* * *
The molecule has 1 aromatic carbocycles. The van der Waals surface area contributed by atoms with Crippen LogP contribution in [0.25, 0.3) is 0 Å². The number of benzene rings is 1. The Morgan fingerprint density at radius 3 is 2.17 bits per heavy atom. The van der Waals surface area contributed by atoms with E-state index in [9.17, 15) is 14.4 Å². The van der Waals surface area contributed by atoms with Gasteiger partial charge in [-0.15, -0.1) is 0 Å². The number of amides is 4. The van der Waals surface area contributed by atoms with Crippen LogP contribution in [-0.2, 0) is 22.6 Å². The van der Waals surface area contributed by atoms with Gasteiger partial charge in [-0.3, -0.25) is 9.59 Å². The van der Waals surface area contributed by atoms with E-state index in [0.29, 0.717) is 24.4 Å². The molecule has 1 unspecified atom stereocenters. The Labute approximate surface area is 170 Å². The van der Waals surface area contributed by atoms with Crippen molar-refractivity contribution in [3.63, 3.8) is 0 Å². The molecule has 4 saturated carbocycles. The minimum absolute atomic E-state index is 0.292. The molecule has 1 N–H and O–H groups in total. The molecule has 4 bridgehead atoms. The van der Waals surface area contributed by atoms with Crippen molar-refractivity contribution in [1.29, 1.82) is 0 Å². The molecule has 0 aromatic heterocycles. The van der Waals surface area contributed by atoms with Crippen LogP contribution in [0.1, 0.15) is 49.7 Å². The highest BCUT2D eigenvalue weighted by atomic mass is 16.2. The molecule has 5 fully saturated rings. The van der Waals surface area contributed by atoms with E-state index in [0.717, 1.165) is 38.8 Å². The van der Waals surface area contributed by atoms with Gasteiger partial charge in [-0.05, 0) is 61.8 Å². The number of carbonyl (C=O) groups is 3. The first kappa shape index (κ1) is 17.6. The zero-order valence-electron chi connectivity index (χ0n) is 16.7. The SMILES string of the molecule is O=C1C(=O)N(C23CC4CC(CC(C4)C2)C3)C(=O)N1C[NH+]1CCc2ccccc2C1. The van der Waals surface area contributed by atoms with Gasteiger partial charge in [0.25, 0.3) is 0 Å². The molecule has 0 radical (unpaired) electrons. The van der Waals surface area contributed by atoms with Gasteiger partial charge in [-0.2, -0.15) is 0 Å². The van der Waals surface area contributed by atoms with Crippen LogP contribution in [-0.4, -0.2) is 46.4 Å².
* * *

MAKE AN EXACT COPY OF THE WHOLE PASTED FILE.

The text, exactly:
The molecule has 1 aromatic carbocycles. The van der Waals surface area contributed by atoms with Crippen LogP contribution in [0.25, 0.3) is 0 Å². The number of benzene rings is 1. The Morgan fingerprint density at radius 3 is 2.17 bits per heavy atom. The van der Waals surface area contributed by atoms with E-state index in [9.17, 15) is 14.4 Å². The van der Waals surface area contributed by atoms with Gasteiger partial charge in [-0.15, -0.1) is 0 Å². The number of amides is 4. The van der Waals surface area contributed by atoms with Crippen LogP contribution in [-0.2, 0) is 22.6 Å². The van der Waals surface area contributed by atoms with Gasteiger partial charge in [-0.3, -0.25) is 9.59 Å². The van der Waals surface area contributed by atoms with E-state index in [0.29, 0.717) is 24.4 Å². The molecule has 1 unspecified atom stereocenters. The Labute approximate surface area is 170 Å². The van der Waals surface area contributed by atoms with Crippen molar-refractivity contribution in [3.63, 3.8) is 0 Å². The molecule has 4 saturated carbocycles. The minimum absolute atomic E-state index is 0.292. The molecule has 1 N–H and O–H groups in total. The molecule has 4 bridgehead atoms. The van der Waals surface area contributed by atoms with Crippen molar-refractivity contribution in [1.29, 1.82) is 0 Å². The molecule has 0 aromatic heterocycles. The van der Waals surface area contributed by atoms with Crippen LogP contribution in [0.1, 0.15) is 49.7 Å². The highest BCUT2D eigenvalue weighted by atomic mass is 16.2. The molecule has 5 fully saturated rings. The van der Waals surface area contributed by atoms with E-state index in [0.717, 1.165) is 38.8 Å². The van der Waals surface area contributed by atoms with Gasteiger partial charge in [-0.05, 0) is 61.8 Å². The number of carbonyl (C=O) groups is 3. The first kappa shape index (κ1) is 17.6. The zero-order valence-electron chi connectivity index (χ0n) is 16.7. The SMILES string of the molecule is O=C1C(=O)N(C23CC4CC(CC(C4)C2)C3)C(=O)N1C[NH+]1CCc2ccccc2C1. The van der Waals surface area contributed by atoms with Gasteiger partial charge in [0.25, 0.3) is 0 Å². The molecule has 0 radical (unpaired) electrons. The van der Waals surface area contributed by atoms with Gasteiger partial charge in [-0.2, -0.15) is 0 Å². The van der Waals surface area contributed by atoms with Crippen LogP contribution in [-0.4, -0.2) is 46.4 Å².